Matthew Olzmann has always been poet-as-storyteller. And in “Letter to a Bridge Made of Rope,” the story is that familiar one of improbability: all the reasons we should hope, despite our eyes suggesting otherwise. I love the opening, though — this time the shepherd not the one bringing the good news, but the one awed at the miracle in the air. It’s almost fitting then that in this poem, as in life, what is missed is not what matters most, but how we might be awed by what we notice. Some of these days you just want to remember the fragility of the bridge made of rope, and how even on bad days it has not let anyone down. Selected by Reginald Dwayne Betts
Letter to a Bridge Made of Rope
by Matthew Olzmann
To the shepherd herding his flock
through the gorge below, it must appear as if I walk
on the sky. I feel that too: so little between me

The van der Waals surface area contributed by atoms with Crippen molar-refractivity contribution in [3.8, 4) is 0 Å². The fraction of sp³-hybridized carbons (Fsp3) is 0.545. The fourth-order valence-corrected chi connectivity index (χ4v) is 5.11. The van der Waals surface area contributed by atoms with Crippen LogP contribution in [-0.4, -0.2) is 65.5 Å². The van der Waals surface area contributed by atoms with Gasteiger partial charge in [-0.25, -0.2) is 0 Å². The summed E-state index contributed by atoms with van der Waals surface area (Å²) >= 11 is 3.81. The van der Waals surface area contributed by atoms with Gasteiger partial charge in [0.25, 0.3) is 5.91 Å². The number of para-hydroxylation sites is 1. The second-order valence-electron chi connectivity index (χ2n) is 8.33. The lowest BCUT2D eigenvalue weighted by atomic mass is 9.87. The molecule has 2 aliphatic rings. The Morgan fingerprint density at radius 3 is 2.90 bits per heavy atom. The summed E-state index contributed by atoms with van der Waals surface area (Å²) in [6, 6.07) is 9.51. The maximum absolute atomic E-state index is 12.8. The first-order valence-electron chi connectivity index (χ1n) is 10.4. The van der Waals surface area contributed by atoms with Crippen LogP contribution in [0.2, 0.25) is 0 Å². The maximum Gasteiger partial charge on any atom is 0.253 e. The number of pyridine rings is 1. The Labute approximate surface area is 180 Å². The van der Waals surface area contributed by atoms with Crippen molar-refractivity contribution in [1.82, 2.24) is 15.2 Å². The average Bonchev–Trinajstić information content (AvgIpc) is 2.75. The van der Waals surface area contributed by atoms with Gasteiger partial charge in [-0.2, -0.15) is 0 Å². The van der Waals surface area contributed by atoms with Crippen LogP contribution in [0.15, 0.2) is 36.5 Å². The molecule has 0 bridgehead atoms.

and The Fall. But this is how faith works its craft.
One foot set in front of the other, while the wind
rattles the cage of the living and the rocks down there
cheer every wobble, your threads keep
this braided business almost intact saying: Don’t worry.
I’ve been here a long time. You’ll make it across.
Reginald Dwayne Betts is a poet and lawyer. He created Freedom Reads, an initiative to curate microlibraries and install them in prisons across the country. His latest collection of poetry, ‘‘Felon,’’ explores the post-incarceration experience. His 2018 article in The New York Times Magazine, about his journey from teenage carjacker to working lawyer, won a National Magazine Award. Matthew Olzmann is a poet whose most recent book is ‘‘Contradictions in the Design’’ (Alice James Books, 2016). This poem is taken from his forthcoming collection, ‘‘Constellation Route’’ (Alice James Books, 2022).
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